by Penny Sheppard
You probably have heard people say things like “I don’t want to buy now, the prices will drop and I will lose money”, “This crazy market is going to change soon” and any other statement about how this market is false like the housing market was before the recession. Actually, this market is completely different from the housing bubble burst in 2006/2007.
In the years leading up to the last recession, there were very different lending regulations in the mortgage industry. Consumers got “no income documentation loans”, adjustable rate mortgages with dangerous interest rate increases and appraisals were being written to match the contract price. Prices were artificially inflated and buyers with lower credit scores (risky) were approved to purchase homes. “Days on market” for homes were 30 + days. Agents did not worry about discussing price reductions with their sellers until at least 3 weeks into the active sale. There was plenty of inventory for buyers to choose from.
It was a train wreck waiting to happen.
The reality of those no income documentation loans and low credit score buyers started showing itself when homeowners could not afford their mortgage payments. They started to fall behind in large numbers. When homeowners aren’t making their payments, the pool of money for new loans starts to disappear. Lenders started foreclosing with little to no notice and home inventory poured on to the market in record numbers. “Days on market” became a year or more and there was no money for qualified buyers to get a loan. The avalanche of the recession started and there was no stopping it.
In July 2010, the Dodd-Frank Act was signed into law. New lending requirements were initiated, no income documentation loans were eliminated and the foreclosure process was slowed down. In 2012, the big 5 lenders were hit with a $25 billion penalty for unlawful foreclosure actions and the assistance and recovery period began. Prices have been going up consistently since 2013. Some years they climb dramatically, some years they stay neutral and there are periods where they slightly fall.
During the recession, the homeowners that were able to keep their homes could not necessarily sell them (they were “upside down” in their home value to loan balance ratio). By 2017, home values in many areas had started to climb back to pre-recession values.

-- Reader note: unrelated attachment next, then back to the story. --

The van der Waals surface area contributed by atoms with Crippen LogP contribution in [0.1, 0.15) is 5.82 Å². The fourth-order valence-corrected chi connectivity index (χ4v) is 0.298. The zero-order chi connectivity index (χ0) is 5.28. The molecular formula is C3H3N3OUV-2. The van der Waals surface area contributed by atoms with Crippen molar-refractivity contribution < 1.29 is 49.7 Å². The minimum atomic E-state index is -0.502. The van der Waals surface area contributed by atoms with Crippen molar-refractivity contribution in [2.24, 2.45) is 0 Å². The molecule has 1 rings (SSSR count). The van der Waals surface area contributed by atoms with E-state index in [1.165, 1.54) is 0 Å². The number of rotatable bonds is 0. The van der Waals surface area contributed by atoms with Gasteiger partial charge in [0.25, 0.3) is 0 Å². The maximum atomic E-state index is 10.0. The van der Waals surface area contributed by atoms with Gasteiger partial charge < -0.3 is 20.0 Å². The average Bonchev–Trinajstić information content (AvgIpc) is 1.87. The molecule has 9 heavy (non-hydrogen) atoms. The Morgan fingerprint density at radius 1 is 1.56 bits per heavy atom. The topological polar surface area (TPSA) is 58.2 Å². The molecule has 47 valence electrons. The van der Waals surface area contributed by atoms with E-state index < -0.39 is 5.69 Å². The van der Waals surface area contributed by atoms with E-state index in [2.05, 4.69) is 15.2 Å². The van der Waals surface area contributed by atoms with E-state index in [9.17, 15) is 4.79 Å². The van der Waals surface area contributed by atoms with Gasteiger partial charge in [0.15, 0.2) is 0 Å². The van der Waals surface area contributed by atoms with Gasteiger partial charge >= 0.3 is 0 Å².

What is different about today?
*6 months of inventory is considered a balanced housing market. We have 1 month of inventory.
*Buyers need higher credit scores to borrow money for a mortgage.
*Buyers must show adequate, reliable income and their maximum “debt to income” ratio must be lower.
*The appraisal industry has new, strict regulations to ensure neutrality in appraisals.
*Interest rates are historically low, making home affordability higher.
Until 2020, the market was “recovered” and booming. With low interest rates, monthly mortgage payments became more affordable for lots of people.
Once the pandemic hit, the expectation was that the housing market would grind to a halt, but the opposite happened. Unemployment rates jumped, but they were mostly in the leisure and service sectors. This sector of the economy pays the lowest salaries; they are most likely tenants, not homeowners. The lenders and government now have the experience to help struggling homeowners who were falling behind on payments. There are extensive work out avenues for homeowners past due on their mortgages and unlike 2007, foreclosure rates have not jumped up.
Alternatively, the pandemic forced people to adapt. People discovered they can work from home, school can be done virtually and that they want more space for entertaining their family at home. So, bigger homes with outdoor space became desirable. However, people are afraid to sell, worried about the risk of exposure to COVID and many need to sell before they can purchase their next home. In addition, buyers are moving out of cities in droves and our feeder markets remain strong. Low inventory + low interest rates = higher home prices. 2021 has been the year of buyers forgoing all their protections in a contract in order to ensure they win in a multiple offer situation. They are waiving the appraisal contingency and paying the difference between the contract price and the appraisal in cash. As these homes close, they reset the market price for the homes around them.
Are we seeing a “cool down” – that answer is YES. Is it dramatic – no.
Homes are starting to list at elevated prices and are now supported by the comparable closed sales. Our inventory is 84% below a balanced market. Today, 26 new listings appeared on the market. 58 went under contract or sold. It may take years for this market to balance out. Homes are projected to continue to appreciate over the next 5 years.
None of this means don’t try. It means don’t wait. All we need to do is adapt. We must make decisions differently than we ever have before; we need to look at options from every angle and we have to be creative when writing offers. We can do it.
If you have had thoughts of selling, now is the time. Prices are projected to go up, but we don’t have a crystal ball. What we do know is if you keep your affordability comfortable and you can financially weather a negative housing storm, your home is likely to go up an average of 4% per year over a 10 year window.
Jump in, the water is fine.
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